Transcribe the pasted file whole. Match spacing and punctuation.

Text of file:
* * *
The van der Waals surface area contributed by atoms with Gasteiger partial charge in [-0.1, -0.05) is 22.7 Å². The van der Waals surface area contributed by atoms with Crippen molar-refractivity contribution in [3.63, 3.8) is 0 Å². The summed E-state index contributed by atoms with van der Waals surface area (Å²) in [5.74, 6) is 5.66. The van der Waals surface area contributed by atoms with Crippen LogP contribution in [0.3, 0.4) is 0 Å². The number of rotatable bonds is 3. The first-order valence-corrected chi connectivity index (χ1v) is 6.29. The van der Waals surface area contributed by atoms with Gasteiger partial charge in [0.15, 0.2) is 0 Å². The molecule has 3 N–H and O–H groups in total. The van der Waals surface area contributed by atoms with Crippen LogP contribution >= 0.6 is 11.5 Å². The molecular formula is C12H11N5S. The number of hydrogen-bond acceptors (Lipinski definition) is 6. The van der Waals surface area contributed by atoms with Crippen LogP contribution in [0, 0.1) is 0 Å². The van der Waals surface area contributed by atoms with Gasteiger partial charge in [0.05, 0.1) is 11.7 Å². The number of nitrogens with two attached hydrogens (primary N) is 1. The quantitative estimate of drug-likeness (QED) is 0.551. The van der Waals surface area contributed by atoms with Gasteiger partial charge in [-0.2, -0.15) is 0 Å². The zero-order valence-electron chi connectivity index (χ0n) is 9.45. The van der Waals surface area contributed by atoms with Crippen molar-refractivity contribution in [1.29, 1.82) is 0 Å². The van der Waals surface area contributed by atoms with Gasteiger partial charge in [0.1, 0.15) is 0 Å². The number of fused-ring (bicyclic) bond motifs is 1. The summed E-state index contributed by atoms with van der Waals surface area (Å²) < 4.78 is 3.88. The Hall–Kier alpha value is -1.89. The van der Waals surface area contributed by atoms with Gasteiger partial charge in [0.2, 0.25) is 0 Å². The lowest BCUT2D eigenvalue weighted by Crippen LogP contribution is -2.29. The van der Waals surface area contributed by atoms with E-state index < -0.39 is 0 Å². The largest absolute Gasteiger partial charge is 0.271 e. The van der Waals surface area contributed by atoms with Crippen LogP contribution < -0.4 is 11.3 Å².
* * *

The van der Waals surface area contributed by atoms with Gasteiger partial charge in [-0.1, -0.05) is 22.7 Å². The van der Waals surface area contributed by atoms with Crippen molar-refractivity contribution in [3.63, 3.8) is 0 Å². The summed E-state index contributed by atoms with van der Waals surface area (Å²) in [5.74, 6) is 5.66. The van der Waals surface area contributed by atoms with Crippen LogP contribution in [0.3, 0.4) is 0 Å². The number of rotatable bonds is 3. The first-order valence-corrected chi connectivity index (χ1v) is 6.29. The van der Waals surface area contributed by atoms with Gasteiger partial charge in [0.15, 0.2) is 0 Å². The molecule has 3 N–H and O–H groups in total. The van der Waals surface area contributed by atoms with Crippen LogP contribution >= 0.6 is 11.5 Å². The molecular formula is C12H11N5S. The number of hydrogen-bond acceptors (Lipinski definition) is 6. The van der Waals surface area contributed by atoms with Crippen LogP contribution in [0, 0.1) is 0 Å². The van der Waals surface area contributed by atoms with Gasteiger partial charge in [0.05, 0.1) is 11.7 Å². The number of nitrogens with two attached hydrogens (primary N) is 1. The quantitative estimate of drug-likeness (QED) is 0.551. The van der Waals surface area contributed by atoms with Gasteiger partial charge in [-0.2, -0.15) is 0 Å². The zero-order valence-electron chi connectivity index (χ0n) is 9.45. The van der Waals surface area contributed by atoms with Crippen molar-refractivity contribution in [1.29, 1.82) is 0 Å². The van der Waals surface area contributed by atoms with Gasteiger partial charge in [0.1, 0.15) is 0 Å². The number of fused-ring (bicyclic) bond motifs is 1. The summed E-state index contributed by atoms with van der Waals surface area (Å²) < 4.78 is 3.88. The Hall–Kier alpha value is -1.89. The van der Waals surface area contributed by atoms with Gasteiger partial charge in [0.2, 0.25) is 0 Å². The lowest BCUT2D eigenvalue weighted by Crippen LogP contribution is -2.29. The van der Waals surface area contributed by atoms with E-state index < -0.39 is 0 Å². The largest absolute Gasteiger partial charge is 0.271 e. The van der Waals surface area contributed by atoms with Crippen LogP contribution < -0.4 is 11.3 Å².